Imagine becoming a police officer, nearly losing your life in the line of duty… then finding out your own department doesn’t have a place for you.
That’s exactly what’s happening to a cop in Portland, Oregon.
Portland Police Officer Chris Barker is struggling to find support after a line of duty injury left him unable to perform the tasks needed to be a valuable member of the force. But now he’s being told that the department doesn’t even have a desk job for him.
Flashback to 2001. Officer Barker was called out to a call where a man reportedly grabbed a female in an inappropriate way.
But when he arrived at the scene, he was shot by a mentally ill man with a gun. The bullet ripped through Barker’s hand and traveled all the way up his arm to its final resting place – his bicep.
Barker and another officer managed to shoot and kill the suspect, but the incident would change the officer’s life forever.
Since the incident, Barker has undergone countless surgeries, including having nerves taken from his leg and put into his arm. Even though doctors were able to save his arm, the veteran officer will never be able to live his life the same way.
Incredibly, Officer Barker returned to work not long after the shooting, but doctors warned him that he was on borrowed time as the injuries would continue to worsen as years passed.
Barker was presented with the Police Star award from his department less than a year following the shooting “in recognition of personal courage and devotion to duty”, according to the Portland Tribune.
The beloved officer continued to serve the Portland force and consistently made his name known across the city. In 2009, Barker was presented with the Medal of Valor after he was involved in another shooting.
But as the doctors predicted, the officer’s injuries started to make their presence known. Barker is in a state of constant pain in his arm, and due to the extensive nerve damage, often feels prickly sensations throughout.
Did you know that Law Enforcement Today has a private new home for those who support emergency responders and veterans? It’s called LET Unity, and it’s where we share the untold stories of those patriotic Americans. Every penny gets reinvested into giving these heroes a voice. Check it out today.
Barker has tried everything for the pain, including prescription medication, physical therapy and more. At this point, he says, it wakes him up every single night.
Because of the pain, Barker has been forced to use all of his sick time. Doctors told the officer that he needed to undergo another surgery – one that would remove scar tissue from his arm. Without it, he wouldn’t be able to fulfill his duties as a patrol officer.
But the department refuses to cover the operation.
Now it appears as though he’s going to be forced out — losing the full pension that he would get if he remained on the force until 2021.
Not wanting to back out early, Barker applied for a desk job.
The department denied him, saying that he used too much sick time. Barker fired back, telling the department he wouldn’t need to use nearly as much since he would be on light duty.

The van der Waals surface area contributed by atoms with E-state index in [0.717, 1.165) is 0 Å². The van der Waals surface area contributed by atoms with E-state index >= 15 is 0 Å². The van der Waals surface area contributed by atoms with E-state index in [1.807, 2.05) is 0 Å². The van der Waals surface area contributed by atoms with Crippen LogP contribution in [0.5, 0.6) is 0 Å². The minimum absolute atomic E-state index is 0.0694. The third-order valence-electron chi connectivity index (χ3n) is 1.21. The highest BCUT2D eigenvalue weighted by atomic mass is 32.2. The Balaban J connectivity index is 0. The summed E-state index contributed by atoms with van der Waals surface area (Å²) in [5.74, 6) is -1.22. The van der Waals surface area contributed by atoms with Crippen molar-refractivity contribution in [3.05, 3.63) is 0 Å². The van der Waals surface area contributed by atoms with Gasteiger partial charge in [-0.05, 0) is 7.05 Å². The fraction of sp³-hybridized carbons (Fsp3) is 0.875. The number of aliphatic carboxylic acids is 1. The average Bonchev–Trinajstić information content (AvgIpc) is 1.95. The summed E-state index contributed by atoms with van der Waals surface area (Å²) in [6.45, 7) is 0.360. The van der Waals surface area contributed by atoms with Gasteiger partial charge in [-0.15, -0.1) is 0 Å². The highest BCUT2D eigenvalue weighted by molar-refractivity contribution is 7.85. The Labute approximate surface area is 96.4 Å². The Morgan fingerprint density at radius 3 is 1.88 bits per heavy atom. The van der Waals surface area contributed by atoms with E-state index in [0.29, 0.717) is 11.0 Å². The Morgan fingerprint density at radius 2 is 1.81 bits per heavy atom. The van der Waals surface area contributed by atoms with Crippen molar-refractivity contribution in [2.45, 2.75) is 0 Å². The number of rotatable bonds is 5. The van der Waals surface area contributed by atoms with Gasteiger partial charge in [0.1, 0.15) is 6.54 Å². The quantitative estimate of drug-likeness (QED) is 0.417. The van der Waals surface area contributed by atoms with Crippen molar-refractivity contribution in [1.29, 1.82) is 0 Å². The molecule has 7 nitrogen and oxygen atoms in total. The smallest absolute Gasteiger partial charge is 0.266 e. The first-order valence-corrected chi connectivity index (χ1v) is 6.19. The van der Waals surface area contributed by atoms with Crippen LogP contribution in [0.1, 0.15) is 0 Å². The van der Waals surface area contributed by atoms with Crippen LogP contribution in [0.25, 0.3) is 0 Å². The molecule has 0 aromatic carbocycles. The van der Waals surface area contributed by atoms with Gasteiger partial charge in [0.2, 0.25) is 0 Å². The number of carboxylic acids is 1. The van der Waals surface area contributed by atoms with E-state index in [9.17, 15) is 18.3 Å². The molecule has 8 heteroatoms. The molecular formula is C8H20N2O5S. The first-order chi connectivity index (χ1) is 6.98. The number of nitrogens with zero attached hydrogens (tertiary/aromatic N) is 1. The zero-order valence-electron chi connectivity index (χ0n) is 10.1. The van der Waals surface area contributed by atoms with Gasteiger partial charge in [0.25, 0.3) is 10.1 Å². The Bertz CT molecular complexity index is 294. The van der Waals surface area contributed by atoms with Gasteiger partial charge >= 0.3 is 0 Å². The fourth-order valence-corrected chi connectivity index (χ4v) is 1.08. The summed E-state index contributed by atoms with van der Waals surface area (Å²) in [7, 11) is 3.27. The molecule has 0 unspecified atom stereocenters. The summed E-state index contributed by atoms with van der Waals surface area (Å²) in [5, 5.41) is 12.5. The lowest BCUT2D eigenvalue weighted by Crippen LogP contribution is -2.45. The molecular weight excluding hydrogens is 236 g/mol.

So essentially his options are:
- Retire early, forfeiting everything he had worked for
- Stay on patrol as long as he can stand it, potentially worsening his condition
Officials say that he is currently answering phones for the department, but has to make his decision to either return to patrol by November, or choose an early retirement.
Barker said it would’ve been better for him if he had been convicted of a DUI instead of being involved in a shooting, as the punishment for that crime is being restricted to desk duty indefinitely.
Barker recalls the moment he was sitting in his hospital bed when he was told not to worry.
“You will always be taken care of, don’t you worry,” Barker remembers department heads telling him. “They made the same promise to my family.”
Now he’s calling upon the Independent Police Review board to step in and help give him a last shot.
“I certainly can’t help the fact I got ambushed and shot, and further shot and killed the suspect … I pay for that every day of my life!” Barker said in a Facebook post about the situation. “I have done nothing but stand up for myself.”
Other cops are also standing up in solidarity with Barker, noting that this is far from the first time a wounded officer has had their department turn their backs on them.
“We don’t expect to be carried on the shoulders of our brethren,” said Portland Police Officer Stuart Palmiter. “We just want to be taken care of when we get hurt. We just want to still be productive, get to our retirement and retire in good standing.”
- READ: ARMED ROBBER SHOT AND KILLED. FAMILY BLAMES EMPLOYEE, SAYS HE SHOULD NEVER HAVE HAD A WEAPON AT WORK
A Portland Police Bureau spokesperson defended the department’s handling of injured officers.
“The care of our officers is a concern and one of many reasons for the creation of a wellness officer position and our continued investment in the Employee Assistance Program,” said Sgt. Kevin Allen. “There is a process in place for those who are injured and the Fire and Police Disability and Retirement fund is a resource for those who are injured on the job. If a sworn member of the Portland Police Bureau is unable to perform their job duties, the Police Bureau and the city have a number of processes available to evaluate and work with the member, including processes in accordance with the Americans with Disabilities Act and other laws.”
Want to make sure you never miss a story from Law Enforcement Today? With so much “stuff” happening in the world on social media, it’s easy for things to get lost.